o    Devisee
§  A will beneficiary, who receives a gift of real property or other benefit under a will or trust
§  Legatee
·         A will beneficiary, who receives a gift/bequest of personal property under a will or trust
o    EPIC §1103(m)
§  “Devise” means, when used as a noun, a testamentary disposition of real or personal property and, when used as a verb, to dispose of real or personal property by will
o    EPIC §1103(n)
§  “Devisee” means a person designated in a will to receive a devise
§  For the purposes of Article II, for a devise to a trustee of an existing trust or to a trustee under a will, the trustee is a devisee and a beneficiary is not
·         Intestate (Intestacy)
o    Intestate
§  To die intestate, means to die without a valid will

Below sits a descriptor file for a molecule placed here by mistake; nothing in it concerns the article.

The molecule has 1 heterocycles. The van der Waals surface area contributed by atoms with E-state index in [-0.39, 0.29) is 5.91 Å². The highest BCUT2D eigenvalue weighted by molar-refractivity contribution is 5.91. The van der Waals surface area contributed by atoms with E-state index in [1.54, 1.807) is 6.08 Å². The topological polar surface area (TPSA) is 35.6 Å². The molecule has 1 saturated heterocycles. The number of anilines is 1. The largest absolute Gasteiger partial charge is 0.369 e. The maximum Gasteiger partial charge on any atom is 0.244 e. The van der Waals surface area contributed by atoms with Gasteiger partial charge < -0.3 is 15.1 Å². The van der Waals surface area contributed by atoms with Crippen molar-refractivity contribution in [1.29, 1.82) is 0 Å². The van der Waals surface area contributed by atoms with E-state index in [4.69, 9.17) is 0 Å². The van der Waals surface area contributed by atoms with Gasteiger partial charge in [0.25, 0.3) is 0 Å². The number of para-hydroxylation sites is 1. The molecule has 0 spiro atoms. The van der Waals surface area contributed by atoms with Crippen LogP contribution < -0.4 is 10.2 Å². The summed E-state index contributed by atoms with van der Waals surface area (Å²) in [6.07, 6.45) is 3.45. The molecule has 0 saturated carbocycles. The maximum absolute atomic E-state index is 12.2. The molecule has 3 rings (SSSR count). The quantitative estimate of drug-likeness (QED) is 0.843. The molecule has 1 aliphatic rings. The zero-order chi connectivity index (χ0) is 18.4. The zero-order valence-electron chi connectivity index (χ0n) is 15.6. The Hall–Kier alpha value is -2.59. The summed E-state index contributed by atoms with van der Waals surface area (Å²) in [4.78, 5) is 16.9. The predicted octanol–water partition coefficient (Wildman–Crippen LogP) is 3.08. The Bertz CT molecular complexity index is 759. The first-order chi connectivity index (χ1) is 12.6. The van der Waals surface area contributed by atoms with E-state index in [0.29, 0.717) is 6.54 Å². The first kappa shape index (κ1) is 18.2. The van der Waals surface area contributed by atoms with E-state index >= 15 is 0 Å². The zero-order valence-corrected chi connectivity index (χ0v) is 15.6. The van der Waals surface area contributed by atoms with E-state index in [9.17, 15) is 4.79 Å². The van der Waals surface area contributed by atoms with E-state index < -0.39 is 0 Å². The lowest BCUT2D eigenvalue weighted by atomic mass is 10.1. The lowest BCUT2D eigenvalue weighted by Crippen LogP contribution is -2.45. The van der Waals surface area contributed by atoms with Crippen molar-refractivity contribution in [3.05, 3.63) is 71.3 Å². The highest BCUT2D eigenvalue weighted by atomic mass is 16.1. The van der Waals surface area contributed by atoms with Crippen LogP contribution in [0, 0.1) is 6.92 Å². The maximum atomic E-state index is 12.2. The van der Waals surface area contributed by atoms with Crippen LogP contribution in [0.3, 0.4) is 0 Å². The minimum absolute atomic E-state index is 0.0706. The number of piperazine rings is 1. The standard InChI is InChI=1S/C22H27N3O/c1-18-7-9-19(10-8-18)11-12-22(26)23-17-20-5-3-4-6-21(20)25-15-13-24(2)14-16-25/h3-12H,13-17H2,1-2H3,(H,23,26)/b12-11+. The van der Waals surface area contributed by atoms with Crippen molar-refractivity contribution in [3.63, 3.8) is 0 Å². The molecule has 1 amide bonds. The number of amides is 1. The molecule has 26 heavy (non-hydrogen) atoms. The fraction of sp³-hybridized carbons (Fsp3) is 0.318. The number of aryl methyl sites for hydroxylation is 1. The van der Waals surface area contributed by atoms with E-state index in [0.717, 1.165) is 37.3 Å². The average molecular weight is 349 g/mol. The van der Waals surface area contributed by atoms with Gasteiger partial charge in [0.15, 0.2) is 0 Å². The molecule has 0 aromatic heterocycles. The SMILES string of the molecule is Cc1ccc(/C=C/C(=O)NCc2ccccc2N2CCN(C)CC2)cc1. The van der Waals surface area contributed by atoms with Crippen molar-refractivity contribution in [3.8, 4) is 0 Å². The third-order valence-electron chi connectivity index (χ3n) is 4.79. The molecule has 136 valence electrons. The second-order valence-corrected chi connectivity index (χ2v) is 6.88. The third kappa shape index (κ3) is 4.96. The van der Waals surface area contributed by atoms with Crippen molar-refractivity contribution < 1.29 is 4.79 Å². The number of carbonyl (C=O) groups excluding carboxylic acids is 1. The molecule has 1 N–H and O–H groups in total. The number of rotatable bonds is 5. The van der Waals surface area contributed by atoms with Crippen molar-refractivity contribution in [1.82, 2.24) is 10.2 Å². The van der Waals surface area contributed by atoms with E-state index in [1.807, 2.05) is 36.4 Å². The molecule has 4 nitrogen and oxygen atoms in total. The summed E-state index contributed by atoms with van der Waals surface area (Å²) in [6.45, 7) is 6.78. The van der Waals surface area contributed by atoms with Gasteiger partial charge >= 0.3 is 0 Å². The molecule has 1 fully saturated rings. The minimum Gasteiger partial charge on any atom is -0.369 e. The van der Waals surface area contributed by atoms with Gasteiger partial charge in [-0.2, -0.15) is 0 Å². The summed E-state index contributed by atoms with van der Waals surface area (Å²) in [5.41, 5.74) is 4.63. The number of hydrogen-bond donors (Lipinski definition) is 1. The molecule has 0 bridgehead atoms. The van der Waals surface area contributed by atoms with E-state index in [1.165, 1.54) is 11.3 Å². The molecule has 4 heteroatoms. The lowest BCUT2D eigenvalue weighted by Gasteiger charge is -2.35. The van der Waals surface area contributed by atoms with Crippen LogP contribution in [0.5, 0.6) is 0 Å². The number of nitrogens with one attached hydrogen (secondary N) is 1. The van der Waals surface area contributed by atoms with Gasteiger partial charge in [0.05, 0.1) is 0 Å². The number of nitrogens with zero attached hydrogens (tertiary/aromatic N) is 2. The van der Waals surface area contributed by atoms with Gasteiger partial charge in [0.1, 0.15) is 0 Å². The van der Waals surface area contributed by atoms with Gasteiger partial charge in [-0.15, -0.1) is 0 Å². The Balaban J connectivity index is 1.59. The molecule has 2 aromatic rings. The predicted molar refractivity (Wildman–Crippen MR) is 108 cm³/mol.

o    Intestacy (Intestate Succession)
§  Intestacy refers to the passage at death of the property of a person who has died without a valid will
o    The rules of intestate succession (or intestacy) are set out in each state’s probate code
§  Intestacy laws provide a statutory estate plan, generally intended to pass property as the average intestate would have wished
o    EPIC §2101(1)
§  Any part of a decedent’s estate not effectively disposed of by will passes by intestate succession to the decedent’s heirs as prescribed in this act, except as modified by the decedent’s will
·         Decedent
o    A person who has died without a will
§  EXAMPLE: a person who has died intestate
o    Deceased
§  A person who dies with a will or where it is unsure if they have a will
·         Heir
o    A person who is entitled to another’s real property by intestate succession
§  Take under the laws of intestacy where there is no will or the property is not included in the will
o    Those entitled to another’s personal property are the intestate’s distributes or next-of-kin
§  Michigan does not make the distinction between real and personal property